at the next election, he can take it easily, but in that
case he must be prepared to run the gauntlet. On
the whole, it would be better to secure the steward-
ship of the ' Chiltern Hundreds,' rather than challenge
the criticism of the party and his particular portion of
the electorate."

A member's morning.

Further conversation suggested to me the idea of
putting myself (in my mind's eye) in his place. I
assume that I am a Member of Parliament resident
in London at the end of the century.

It is eight in the morning, and I have to get
through my duties. I glance at the Orders in the
newspapers to see if there is anything in them of
particular interest to my constituents. If there is, I
must make it a point to be in my place ready to


speak, if I can but " catch the Speaker's eye." And
here I may remark that the operation is not so simple
as it sounds. I have known it require hints to the
whips and chats with the first commoner himself.
If you desire to address the House you must let your
wish be known. The task of selection rests with the
occupant of the chair, but his decisions are greatly
influenced by the advice of the organizers of the
contending parties, and the personal qualifications of
the would-be orator. If the oration concerns
questions of a technical character, a specialist will
be considered to have special claims on the attention
of the House. The evidence of experts is always held
in reverence at St. Stephen's, but it may be days
before a private member can obtain his opportunity.
A friend of mine, although supported by the influence
of the whips and the good will of the Speaker, had
to wait on one occasion through four sittings before
his time arrived. He had to be continually in his
place on the chance of the chapter of accidents
giving him an earlier hearing. At the fourth sitting
it was intimated to him that Mr. Speaker considered
that he had deserved well of his constituents, and
earned his reward ; this confession was followed
shortly afterwards by the eagerly anticipated capture
of the eye. And then he was able to air his eloquence
in the presence of a house thinned by the dinner hour.



I will assume that I am fairly free for this day, at
least. I have no measure associated particularly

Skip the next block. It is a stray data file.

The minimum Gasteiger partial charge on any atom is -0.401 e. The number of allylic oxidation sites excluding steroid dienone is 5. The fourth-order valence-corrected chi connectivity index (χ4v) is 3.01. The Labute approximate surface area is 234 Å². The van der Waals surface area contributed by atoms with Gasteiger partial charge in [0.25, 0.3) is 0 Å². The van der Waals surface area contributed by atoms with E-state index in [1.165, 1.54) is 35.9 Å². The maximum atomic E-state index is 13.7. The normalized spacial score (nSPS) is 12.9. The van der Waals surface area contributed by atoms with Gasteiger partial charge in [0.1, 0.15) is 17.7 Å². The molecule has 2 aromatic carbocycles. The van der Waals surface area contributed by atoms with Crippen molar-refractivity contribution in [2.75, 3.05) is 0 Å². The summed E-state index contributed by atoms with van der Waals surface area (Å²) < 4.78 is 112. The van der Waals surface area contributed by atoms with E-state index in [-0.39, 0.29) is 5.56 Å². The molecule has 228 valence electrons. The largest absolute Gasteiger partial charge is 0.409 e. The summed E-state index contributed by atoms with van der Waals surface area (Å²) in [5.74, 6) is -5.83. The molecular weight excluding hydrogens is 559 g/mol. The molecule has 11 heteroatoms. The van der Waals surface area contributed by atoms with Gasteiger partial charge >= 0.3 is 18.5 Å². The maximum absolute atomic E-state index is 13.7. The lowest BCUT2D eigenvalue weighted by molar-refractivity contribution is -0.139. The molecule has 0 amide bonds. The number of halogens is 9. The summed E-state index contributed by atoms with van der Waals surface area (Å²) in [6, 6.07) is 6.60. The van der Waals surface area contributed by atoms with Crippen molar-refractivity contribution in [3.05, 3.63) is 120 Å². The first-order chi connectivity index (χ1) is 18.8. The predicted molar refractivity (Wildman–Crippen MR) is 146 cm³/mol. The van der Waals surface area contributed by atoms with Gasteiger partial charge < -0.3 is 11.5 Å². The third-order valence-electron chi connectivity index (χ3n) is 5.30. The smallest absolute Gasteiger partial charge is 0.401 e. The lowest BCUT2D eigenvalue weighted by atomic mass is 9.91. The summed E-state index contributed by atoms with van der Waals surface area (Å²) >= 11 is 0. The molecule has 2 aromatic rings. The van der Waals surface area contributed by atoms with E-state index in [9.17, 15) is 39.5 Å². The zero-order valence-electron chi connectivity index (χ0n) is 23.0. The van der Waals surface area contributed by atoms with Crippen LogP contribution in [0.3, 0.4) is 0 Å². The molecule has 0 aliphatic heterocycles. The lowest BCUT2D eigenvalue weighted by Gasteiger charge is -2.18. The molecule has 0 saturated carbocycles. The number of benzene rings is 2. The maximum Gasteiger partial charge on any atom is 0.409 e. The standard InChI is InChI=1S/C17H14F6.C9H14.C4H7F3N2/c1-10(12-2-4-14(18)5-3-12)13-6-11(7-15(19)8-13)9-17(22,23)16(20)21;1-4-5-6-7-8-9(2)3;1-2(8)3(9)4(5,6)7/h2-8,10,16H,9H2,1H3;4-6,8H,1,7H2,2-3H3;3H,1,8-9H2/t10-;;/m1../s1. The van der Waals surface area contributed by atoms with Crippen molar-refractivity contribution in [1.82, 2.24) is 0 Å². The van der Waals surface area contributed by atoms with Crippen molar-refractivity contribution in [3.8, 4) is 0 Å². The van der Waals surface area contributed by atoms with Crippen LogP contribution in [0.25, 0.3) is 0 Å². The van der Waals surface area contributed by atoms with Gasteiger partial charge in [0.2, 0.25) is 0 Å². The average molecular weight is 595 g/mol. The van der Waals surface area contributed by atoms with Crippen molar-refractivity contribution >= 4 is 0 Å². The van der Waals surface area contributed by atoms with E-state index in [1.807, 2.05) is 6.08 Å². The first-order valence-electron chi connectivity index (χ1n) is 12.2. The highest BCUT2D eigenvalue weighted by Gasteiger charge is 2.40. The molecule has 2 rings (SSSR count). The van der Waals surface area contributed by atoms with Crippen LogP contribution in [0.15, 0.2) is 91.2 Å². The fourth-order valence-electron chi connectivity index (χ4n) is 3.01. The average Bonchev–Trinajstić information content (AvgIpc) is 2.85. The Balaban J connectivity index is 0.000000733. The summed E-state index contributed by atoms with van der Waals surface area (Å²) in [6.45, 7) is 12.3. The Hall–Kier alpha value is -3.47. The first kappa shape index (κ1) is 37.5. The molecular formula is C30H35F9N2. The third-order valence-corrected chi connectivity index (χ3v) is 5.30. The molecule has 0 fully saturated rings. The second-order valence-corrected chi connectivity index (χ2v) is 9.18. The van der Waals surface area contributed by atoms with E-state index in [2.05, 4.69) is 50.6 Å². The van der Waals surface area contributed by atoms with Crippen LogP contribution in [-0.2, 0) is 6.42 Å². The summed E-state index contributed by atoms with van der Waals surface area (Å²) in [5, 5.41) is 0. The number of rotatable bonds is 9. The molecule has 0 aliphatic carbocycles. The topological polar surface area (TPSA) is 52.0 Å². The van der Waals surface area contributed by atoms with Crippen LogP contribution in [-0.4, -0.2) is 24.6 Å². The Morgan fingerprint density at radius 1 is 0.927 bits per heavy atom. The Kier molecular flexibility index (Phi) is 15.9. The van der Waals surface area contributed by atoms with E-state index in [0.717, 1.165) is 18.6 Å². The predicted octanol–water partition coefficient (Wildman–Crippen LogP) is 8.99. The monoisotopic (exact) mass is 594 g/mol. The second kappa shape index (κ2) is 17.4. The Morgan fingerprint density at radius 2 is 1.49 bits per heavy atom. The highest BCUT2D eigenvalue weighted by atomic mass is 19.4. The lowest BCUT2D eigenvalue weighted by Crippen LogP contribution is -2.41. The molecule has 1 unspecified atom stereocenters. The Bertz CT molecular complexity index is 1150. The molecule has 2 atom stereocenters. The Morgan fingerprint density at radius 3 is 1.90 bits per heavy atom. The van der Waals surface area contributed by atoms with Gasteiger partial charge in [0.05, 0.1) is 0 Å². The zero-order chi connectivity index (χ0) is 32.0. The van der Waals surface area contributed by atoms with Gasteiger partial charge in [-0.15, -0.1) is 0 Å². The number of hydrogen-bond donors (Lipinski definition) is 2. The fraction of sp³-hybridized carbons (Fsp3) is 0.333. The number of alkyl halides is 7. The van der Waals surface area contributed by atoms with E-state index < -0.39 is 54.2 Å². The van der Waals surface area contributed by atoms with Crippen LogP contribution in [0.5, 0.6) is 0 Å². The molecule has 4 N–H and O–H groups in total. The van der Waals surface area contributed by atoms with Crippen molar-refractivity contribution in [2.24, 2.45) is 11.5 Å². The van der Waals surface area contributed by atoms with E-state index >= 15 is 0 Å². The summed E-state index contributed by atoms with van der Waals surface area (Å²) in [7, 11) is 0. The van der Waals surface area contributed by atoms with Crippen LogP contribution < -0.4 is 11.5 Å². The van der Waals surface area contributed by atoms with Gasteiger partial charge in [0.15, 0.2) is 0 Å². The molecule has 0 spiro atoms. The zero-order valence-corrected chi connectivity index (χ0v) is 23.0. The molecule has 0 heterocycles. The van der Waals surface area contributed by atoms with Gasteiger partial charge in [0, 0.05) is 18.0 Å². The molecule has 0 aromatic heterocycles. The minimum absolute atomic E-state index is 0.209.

with my name " on the carpet," and have only my
ordinary correspondence. If my constituency is an
important one, I have some fifty or a hundred letters
to answer daily. If my division is obscure, I shall
still have about a dozen, and each of these epistles
must be read and studied and carefully answered.
If I had any claims to the title of a " public man,"
I must have a private secretary to assist me. But
in this event I must use discretion. My other self
must only reply to comparative outsiders. If I in-
struct him to answer the wrong people, I may get
myself into trouble. Constituents are usually
" touchy," and the reputation for the lack of courtesy
is frequently the precursor of a sad dearth of votes.
Then I must consider the advisabihty of using " House
paper," in lieu of my own. If my correspondent is in
any sense a personal friend, it is better to reply from
my private address. If he who writes is only a casual
acquaintance or one of the public, I should let my
note be headed with " House of Commons " in em-
bossed characters ; the latter superscription conveys
the impression that the writer is, so to speak, tied
chronically by the leg to Westminster.

I find that my " answers to correspondents " take,


at the very least, a couple of hours, and now I have
to fix in my social engagements.

I assume that as a speaker in the House I have
been a failure, and am, therefore, not much in request
at public meetings. Under such circumstances, I
shall be free to attend committees, and I may be sure
that my availability (if I may be permitted to use
the word) will not be ignored by those in authority.


The House opens for the reception of the
People's representatives at an early hour in the
morning, and many members take their break-
fast in the coffee-room. No doubt I shall have
discussed the matutinal meal at home, so that I have
only to drop into the library or the smoking-room.
In these two apartments I shall find any number of
my colleagues acting (with the assistance of the
stamped stationery) as the living encyclopaedias of
their constituents. Having got through my letter-
writing before leaving home, I shall only have to find
my way to that committee room in which it will be
my fate to breathe until I am released by the chairman
at four o'clock to give my services in another place.
Most of the committee chambers run on the upper
floor along the river front, but since the removal of
the Law Courts from Westminster Hall to the Strand,


there are also apartments devoted to the considera-